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Booksurge Llc, Jan 1, 2006 - Philosophy - 100 pages
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Review: Areopagitica

User Review  - Gretchen Heisler - Goodreads

I will reluctantly admit that this is not for everyone, but MIlton's pamphlet written in defense of free press is something that everyone should read. Censorship is something that continues to affect ... Read full review

Review: Areopagitica

User Review  - Alex - Goodreads

I can see why this was so popular in 18th century America (and most other places) -- Milton's elegant and thorough attack on censorship is based in an argument for the societal fruits of individual liberty. Read full review

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About the author (2006)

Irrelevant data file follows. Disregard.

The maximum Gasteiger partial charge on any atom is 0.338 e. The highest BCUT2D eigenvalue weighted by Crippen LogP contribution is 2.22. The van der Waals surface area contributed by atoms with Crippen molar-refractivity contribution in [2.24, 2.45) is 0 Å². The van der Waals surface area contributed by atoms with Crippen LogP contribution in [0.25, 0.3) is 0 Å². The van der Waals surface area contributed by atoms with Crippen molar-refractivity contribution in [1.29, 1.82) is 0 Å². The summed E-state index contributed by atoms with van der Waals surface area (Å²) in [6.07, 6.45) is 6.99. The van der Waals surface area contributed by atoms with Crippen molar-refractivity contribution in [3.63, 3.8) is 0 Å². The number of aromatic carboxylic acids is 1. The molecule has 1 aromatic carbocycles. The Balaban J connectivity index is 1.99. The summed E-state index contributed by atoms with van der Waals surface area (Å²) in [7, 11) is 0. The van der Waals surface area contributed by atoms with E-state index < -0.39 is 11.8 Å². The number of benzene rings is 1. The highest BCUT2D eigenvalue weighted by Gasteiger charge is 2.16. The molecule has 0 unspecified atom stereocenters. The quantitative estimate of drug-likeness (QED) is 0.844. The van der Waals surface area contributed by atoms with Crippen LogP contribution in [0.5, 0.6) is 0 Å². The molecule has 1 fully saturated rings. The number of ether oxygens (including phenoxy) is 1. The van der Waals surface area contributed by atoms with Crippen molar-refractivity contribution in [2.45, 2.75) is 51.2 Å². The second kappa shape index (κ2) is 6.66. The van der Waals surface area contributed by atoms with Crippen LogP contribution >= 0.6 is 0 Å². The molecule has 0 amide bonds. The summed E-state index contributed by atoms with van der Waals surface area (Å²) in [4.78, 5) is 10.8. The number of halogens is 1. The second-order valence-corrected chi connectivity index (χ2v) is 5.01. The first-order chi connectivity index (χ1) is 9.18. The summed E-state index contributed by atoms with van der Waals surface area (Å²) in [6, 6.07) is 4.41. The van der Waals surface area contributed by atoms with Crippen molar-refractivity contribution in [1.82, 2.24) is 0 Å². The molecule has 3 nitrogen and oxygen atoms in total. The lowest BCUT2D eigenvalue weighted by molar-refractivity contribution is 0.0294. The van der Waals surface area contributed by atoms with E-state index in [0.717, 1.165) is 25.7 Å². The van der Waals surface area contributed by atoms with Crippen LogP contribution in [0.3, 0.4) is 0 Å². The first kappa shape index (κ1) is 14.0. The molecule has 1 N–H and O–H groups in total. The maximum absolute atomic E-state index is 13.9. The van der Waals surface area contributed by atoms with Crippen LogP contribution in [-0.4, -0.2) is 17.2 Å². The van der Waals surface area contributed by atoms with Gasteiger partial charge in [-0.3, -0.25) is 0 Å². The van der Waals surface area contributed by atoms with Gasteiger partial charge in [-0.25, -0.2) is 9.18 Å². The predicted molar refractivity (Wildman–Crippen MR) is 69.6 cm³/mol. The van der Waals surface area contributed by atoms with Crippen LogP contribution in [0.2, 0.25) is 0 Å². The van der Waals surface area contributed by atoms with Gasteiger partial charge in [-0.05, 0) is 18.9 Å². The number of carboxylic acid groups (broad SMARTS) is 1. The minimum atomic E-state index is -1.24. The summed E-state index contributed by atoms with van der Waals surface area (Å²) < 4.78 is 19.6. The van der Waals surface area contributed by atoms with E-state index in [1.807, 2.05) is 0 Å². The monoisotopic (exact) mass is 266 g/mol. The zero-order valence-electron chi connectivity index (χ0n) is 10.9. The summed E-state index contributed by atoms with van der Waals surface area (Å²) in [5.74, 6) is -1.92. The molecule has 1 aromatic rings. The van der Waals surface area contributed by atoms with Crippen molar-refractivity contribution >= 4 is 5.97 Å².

John Milton, English scholar and classical poet, is one of the major figures of Western literature. He was born in 1608 into a prosperous London family. By the age of 17, he was proficient in Latin, Greek, and Hebrew. Milton attended Cambridge University, earning a B.A. and an M.A. before secluding himself for five years to read, write and study on his own. It is believed that Milton read evertything that had been published in Latin, Greek, and English. He was considered one of the most educated men of his time. Milton also had a reputation as a radical. After his own wife left him early in their marriage, Milton published an unpopular treatise supporting divorce in the case of incompatibility. Milton was also a vocal supporter of Oliver Cromwell and worked for him. Milton's first work, Lycidas, an elegy on the death of a classmate, was published in 1632, and he had numerous works published in the ensuing years, including Pastoral and Areopagitica. His Christian epic poem, Paradise Lost, which traced humanity's fall from divine grace, appeared in 1667, assuring his place as one of the finest non-dramatic poet of the Renaissance Age. Milton went blind at the age of 43 from the incredible strain he placed on his eyes. Amazingly, Paradise Lost and his other major works, Paradise Regained and Samson Agonistes, were composed after the lost of his sight. These major works were painstakingly and slowly dictated to secretaries. John Milton died in 1674.

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